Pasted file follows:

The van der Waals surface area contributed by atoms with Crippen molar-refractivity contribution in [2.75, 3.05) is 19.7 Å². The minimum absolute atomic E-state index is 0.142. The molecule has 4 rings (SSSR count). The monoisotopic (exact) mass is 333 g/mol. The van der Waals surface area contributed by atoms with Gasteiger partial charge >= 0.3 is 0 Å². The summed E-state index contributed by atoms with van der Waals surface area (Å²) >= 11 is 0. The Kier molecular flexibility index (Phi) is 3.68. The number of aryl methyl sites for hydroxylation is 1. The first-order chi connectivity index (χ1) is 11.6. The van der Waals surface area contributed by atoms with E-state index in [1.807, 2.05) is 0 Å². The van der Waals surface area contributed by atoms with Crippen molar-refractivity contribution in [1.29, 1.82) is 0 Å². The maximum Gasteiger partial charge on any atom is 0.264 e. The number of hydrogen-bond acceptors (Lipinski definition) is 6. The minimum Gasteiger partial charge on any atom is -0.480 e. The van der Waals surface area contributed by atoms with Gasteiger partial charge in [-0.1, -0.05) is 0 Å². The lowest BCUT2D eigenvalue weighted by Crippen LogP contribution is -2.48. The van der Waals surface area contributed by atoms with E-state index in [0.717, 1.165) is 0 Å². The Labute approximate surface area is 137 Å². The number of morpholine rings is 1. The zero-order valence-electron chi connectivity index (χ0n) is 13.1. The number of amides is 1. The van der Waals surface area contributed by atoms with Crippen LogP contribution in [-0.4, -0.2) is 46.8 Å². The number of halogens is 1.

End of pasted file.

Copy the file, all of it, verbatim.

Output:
The van der Waals surface area contributed by atoms with Crippen molar-refractivity contribution in [2.75, 3.05) is 19.7 Å². The minimum absolute atomic E-state index is 0.142. The molecule has 4 rings (SSSR count). The monoisotopic (exact) mass is 333 g/mol. The van der Waals surface area contributed by atoms with Gasteiger partial charge >= 0.3 is 0 Å². The summed E-state index contributed by atoms with van der Waals surface area (Å²) >= 11 is 0. The Kier molecular flexibility index (Phi) is 3.68. The number of aryl methyl sites for hydroxylation is 1. The first-order chi connectivity index (χ1) is 11.6. The van der Waals surface area contributed by atoms with E-state index in [1.807, 2.05) is 0 Å². The van der Waals surface area contributed by atoms with Crippen molar-refractivity contribution in [1.29, 1.82) is 0 Å². The maximum Gasteiger partial charge on any atom is 0.264 e. The number of hydrogen-bond acceptors (Lipinski definition) is 6. The minimum Gasteiger partial charge on any atom is -0.480 e. The van der Waals surface area contributed by atoms with Gasteiger partial charge in [-0.1, -0.05) is 0 Å². The lowest BCUT2D eigenvalue weighted by Crippen LogP contribution is -2.48. The van der Waals surface area contributed by atoms with E-state index in [0.717, 1.165) is 0 Å². The Labute approximate surface area is 137 Å². The number of morpholine rings is 1. The zero-order valence-electron chi connectivity index (χ0n) is 13.1. The number of amides is 1. The van der Waals surface area contributed by atoms with Crippen LogP contribution in [-0.4, -0.2) is 46.8 Å². The number of halogens is 1.